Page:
Cowboys tight end Jackie Smith got the goat horns for dropping a third quarter touchdown pass. That drew attention from two key Dallas coaching mistakes. Though Dallas’ Tony Dorsett began the game running hot and eventually averaged 6.0 yards a carry, he got only 16 carries. Also, Dallas kept defensive tackle Randy White in the middle of the kickoff return team despite his broken thumb. White fumbled an accidentally squibbed kickoff after Harris’ touchdown, Pittsburgh recovered and Swann’s touchdown followed one play later.
And, that big dummy Bradshaw has spent the last 25 years making money by playing off his country boy persona in commercials and on Fox’s NFL coverage.
SUPER BOWL XIV
PITTSBURGH 31, LOS ANGELES RAMS 19
▪ Jan. 20, 1980
▪ Rose Bowl, Pasadena, Calif.
▪ MVP: Pittsburgh QB Terry Bradshaw, 14 of 21 for 309 yards, three touchdowns.
▪ Should’ve Been MVP: Bradshaw, despite three interceptions.
▪ Super Bowl Rank: 11th
The Los Angeles Rams finished 1979 at 9-7. Their quarterback, Vince Ferragamo, was a backup with only 7 starts. Halfback Wendell Tyler sometimes forgot the ball as he boogied about. One of their best defenders, defensive end Jack Youngblood, would be playing on a broken leg for the second consecutive game. Yet, after years of failing as NFC favorites, now the Rams were in the Super Bowl against mighty Pittsburgh.
That’s the Steel Curtain more than supported by the NFL’s No. 1-ranked offense. At least the Rams were somewhat at home, Pasadena’s Rose Bowl being in the Los Angeles metropolitan area with the Rams new home in Anaheim. Of course, Steelers fans overran the Rose Bowl and pregame ceremonies featured the unfurling of a giant Terrible Towel.
For three quarters, Ferragamo and Tyler played steady games devoid of turnovers throughout the most back-and-forth Super Bowl ever: 3-0, Pittsburgh; 7-3, Rams; 10-7, Pittsburgh; 10-10, then 13-10, Rams at halftime; 17-13, Pittsburgh on a 47-yard bomb to Lynn Swann; 19-17, Rams on a halfback option pass to Billy Waddy after Waddy beat Ron Johnson for a 50-yard bomb.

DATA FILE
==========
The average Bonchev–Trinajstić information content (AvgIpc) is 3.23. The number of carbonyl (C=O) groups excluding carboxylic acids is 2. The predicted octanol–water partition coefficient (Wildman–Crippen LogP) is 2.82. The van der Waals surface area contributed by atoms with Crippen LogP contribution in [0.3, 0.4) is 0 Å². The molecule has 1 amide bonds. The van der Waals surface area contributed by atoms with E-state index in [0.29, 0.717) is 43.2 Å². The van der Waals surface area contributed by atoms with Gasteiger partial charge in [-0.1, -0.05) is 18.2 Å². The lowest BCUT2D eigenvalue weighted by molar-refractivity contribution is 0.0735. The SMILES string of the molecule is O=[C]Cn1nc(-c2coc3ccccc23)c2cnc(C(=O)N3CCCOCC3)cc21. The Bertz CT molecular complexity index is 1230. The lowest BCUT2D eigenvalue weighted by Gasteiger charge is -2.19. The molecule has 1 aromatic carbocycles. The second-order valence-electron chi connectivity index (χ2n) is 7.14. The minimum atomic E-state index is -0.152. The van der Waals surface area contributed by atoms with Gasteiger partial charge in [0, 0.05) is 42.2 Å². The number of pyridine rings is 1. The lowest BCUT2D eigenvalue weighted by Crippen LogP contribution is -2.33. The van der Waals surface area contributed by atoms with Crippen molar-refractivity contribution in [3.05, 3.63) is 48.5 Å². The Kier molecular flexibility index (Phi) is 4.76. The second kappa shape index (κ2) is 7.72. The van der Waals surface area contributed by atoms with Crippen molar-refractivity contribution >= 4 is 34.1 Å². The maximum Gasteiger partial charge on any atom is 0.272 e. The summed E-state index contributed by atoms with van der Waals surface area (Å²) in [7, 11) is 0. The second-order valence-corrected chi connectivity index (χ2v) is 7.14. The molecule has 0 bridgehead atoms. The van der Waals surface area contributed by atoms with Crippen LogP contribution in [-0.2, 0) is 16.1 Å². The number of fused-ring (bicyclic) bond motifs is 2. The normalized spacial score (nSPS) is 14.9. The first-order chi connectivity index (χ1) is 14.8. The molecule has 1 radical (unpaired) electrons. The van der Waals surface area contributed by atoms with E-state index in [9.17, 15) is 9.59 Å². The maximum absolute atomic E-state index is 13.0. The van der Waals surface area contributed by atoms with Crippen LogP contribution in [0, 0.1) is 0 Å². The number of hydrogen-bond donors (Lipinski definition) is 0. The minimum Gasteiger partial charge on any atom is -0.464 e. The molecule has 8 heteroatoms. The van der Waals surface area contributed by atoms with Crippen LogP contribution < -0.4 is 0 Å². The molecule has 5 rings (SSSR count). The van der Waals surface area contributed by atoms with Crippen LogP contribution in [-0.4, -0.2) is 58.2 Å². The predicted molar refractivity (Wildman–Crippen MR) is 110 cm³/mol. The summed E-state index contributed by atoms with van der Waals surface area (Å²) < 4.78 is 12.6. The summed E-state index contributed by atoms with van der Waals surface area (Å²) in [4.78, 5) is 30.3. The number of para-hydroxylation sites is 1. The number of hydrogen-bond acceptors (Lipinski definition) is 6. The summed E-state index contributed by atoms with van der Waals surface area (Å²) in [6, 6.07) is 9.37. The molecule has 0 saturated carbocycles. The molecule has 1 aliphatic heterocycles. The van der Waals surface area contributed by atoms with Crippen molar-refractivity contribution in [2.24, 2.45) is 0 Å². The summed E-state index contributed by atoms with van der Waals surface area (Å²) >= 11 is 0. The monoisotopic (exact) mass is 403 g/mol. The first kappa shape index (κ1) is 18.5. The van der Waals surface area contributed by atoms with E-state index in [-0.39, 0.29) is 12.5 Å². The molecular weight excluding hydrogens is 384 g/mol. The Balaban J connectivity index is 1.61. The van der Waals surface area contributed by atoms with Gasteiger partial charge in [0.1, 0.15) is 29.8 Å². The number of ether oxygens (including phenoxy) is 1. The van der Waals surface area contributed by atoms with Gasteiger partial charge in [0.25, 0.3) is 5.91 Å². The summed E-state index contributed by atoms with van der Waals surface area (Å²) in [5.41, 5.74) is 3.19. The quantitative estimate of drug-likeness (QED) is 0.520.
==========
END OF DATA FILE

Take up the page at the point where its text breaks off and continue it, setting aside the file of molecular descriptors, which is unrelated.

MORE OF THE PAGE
The Steelers were in trouble entering the fourth. Terry Bradshaw had thrown three interceptions and threw Swann into a concussion-causing hit. The physical Rams defense had snuffed the Pittsburgh running game.
So, of course, Bradshaw reached back and hit his remaining future Hall of Fame receiver, John Stallworth, for a 73-yard touchdown on 60 Prevent Slot Hook and Go. The play hadn’t worked all week in practice. And Jack Lambert picked off Ferragamo with the Rams moving toward another lead change. Reprising 60 Prevent, Bradshaw and Stallworth connected for 45 yards to set up Franco Harris’ clinching touchdown.
The final score masked that, start-to-finish, this was the best played Super Bowl of the first 20 and one of the most underrated Super Bowls.
SUPER BOWL XV
OAKLAND 27, PHILADELPHIA 10
▪ Jan. 25, 1981
▪ Louisiana Superdome, New Orleans
▪ MVP: Oakland QB Jim Plunkett, 261 yards passing, three touchdowns.
▪ Should’ve Been MVP: Oakland LB Rod Martin, three interceptions.
▪ Super Bowl Rank: 32nd
Oakland quarterback Jim Plunkett proved that sometimes, it’s the company you keep that determines your success.
Battered behind bad offensive lines in New England and San Francisco, Plunkett spent his first 33 games in Oakland as a little used backup. Inserted after an injury to starter Dan Pastorini in the fifth game of 1980, Plunkett showed he still had the arm that made him 1971’s No. 1 overall draft pick out of nearby Stanford. The Raiders went from 2-3 to 11-5 and an AFC wild card playoff slot.